If Shenzhen's Huaqiang North Electronics Market had an official noise, it would be the scream of packing tape coming off the reel.
The tape is wrapped around boxes of electronics before they are shipped across the world. But things have been quieter recently, with the rise of e-commerce and an influx of retail outlets lining a new pedestrian street in the market.
To find the ‘real Huaqiang North’ of local lore, you need to visit the factory-direct kiosks in the massive buildings along the periphery.
Through plastic-flap doorways, cigarette smoke drifts across cramped hallways where tech ranging from SD cards to musical plant vases are sold – in bulk.
Inside one of these buildings, up an escalator narrow enough to rest my hands on both rails without a stretch, I find Wu Huayang sitting in a shop holding a fidget spinner.
A seller balances a fidget spinner on his thumb
It’s a simple toy: a central bearing with weighted metal or plastic that rotates around it. It’s also cheap to manufacture and, when I first visit in early June, wildly popular in Western markets.
Fidget spinners have been a boon for Wu, for Huaqiang North and for the small manufacturers that cashed in on the trend.
After sitting in the shop for about 30 minutes, a man enters, refuses a cigarette and places an order worth RMB50,000 – all within about five minutes.
“He’s selling abroad,” Wu says, naming the best markets for the toy as England and the US, where they are both touted as an ADHD treatment and banned from schools as distractions.
The Huaqiang North Electronics Market sits at the nexus of China’s export supply chain, with a sprawling Foxconn plant about an hour north. Countless factories across the region are served by the Port of Shenzhen, by some measures the third busiest in the world.
From selfie sticks to Apple Watch knockoffs, it's all sold in bulk
If there is a place that can provide a cross-section of China’s manufacturing industry it’s Huaqiang North, and looking at the rows upon rows of rainbow-colored fidget spinners lining the shelves in Wu’s shop, you can see that something is seriously wrong.
How many fidget spinners have been made, bought or sold is unknown, with the numbers hidden in a fractured web of Western sellers and small Chinese factories. One Fox Business article dubbed it a ‘500,000,000 fad,’ predicting overall US sales by yearend.
In the search for a more solid number, dozens of other articles turned to Google Trends to gauge the toy’s popularity.
Google Trends rates worldwide interest in a topic based on keyword searches, and on January 15 ‘fidget spinners’ were rated at zero – no interest worldwide.
Only four months later the toys accounted for 20 percent of all sold online and briefly took all 20 slots on Amazon’s top selling toy list, according to Slice Intelligence.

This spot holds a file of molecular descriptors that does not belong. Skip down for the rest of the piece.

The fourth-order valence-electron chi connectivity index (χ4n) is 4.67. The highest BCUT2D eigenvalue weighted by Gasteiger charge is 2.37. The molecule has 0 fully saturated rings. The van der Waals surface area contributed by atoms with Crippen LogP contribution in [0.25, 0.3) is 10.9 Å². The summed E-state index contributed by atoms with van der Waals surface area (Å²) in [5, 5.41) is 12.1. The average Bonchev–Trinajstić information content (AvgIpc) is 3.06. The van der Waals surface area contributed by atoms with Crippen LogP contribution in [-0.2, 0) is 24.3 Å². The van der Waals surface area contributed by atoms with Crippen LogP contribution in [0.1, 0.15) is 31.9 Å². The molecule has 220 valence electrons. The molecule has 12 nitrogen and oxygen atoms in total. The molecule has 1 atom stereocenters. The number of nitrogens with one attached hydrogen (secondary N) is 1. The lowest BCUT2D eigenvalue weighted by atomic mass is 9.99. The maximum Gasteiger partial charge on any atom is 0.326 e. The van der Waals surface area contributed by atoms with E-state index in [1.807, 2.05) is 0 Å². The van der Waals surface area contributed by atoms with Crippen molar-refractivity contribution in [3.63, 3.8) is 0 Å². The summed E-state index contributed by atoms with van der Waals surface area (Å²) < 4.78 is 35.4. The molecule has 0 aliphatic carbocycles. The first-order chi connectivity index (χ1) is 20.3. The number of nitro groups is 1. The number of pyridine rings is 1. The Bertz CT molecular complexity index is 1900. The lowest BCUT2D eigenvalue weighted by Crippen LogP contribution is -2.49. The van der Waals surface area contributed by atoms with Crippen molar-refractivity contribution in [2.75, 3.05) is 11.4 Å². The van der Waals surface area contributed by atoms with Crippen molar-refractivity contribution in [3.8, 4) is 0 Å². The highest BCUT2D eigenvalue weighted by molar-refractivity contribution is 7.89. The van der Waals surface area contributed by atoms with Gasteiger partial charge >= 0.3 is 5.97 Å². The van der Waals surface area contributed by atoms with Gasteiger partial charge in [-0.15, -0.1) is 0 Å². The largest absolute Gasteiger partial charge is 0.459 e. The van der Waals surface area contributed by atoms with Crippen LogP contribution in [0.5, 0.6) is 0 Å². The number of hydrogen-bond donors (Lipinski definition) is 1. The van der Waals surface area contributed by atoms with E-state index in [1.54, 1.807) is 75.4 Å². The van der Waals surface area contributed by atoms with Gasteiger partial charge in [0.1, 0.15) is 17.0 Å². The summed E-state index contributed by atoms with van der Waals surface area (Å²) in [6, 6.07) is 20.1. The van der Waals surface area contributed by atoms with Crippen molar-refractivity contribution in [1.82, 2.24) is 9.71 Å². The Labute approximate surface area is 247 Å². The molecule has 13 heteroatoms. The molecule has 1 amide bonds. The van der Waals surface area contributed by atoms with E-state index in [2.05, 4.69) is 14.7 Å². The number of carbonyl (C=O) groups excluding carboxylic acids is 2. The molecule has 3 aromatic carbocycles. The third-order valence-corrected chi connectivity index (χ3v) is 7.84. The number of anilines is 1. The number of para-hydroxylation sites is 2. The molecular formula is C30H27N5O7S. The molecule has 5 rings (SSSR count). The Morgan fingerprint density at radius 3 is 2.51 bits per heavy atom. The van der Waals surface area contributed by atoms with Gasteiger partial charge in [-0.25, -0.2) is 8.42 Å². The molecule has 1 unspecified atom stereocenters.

“This craze was one of the fastest growing of all time,” says Marissa DiBartolo, senior editor of trade magazine The Toy Insider.
This Google Trends chart show peak popularity in May
Over a few months, they became the topic of countless morning shows, the subject of YouTube videos with millions of views and a sort of ‘school yard currency,’ according to DiBartolo. They were impossible to escape.
But where the real impact of the toy is most obvious – and the most meaningful – is the narrow hallways of the Huaqiang North Electronics Market.
Suffering from double-digit vacancy rates, stores that remain embraced fidget spinners with gusto: an iPhone cable store covered a table with the toy, a store with an English sign reading ‘factory direct phones’ filled one of their shelves. Also stocking them was a micro-SD adapter store, and the neighboring USB drive store. A store specializing in wooden phone cases displayed wooden fidget spinners.
All of these outlets would be happy to take a bulk order for spinners – or introduce you to a friend that could.
“Why am I selling fidget spinners?” says Huang Keqiang, the toys laid over a case of optical switches. “Selling electronics is bad business."
The fidget spinners phenomenon wasn’t unique just because of its speed, but also in how the toy reached Western consumers.
“One of the most interesting things about fidget spinners is that they were not sold at mass retailers,” says DiBartolo. “This was a toy that genuinely became hot through old-school word of mouth and new-school social media madness.”
Popularized through a rocket-fuel mix of Instagram posts and YouTube videos – and originally unavailable on Toys R’ Us shelves - consumers turned to Amazon, highlighting a growing willingness to buy online. Meanwhile, the owners of gas stations and newsstands used Alibaba to order fidget spinners directly from factories.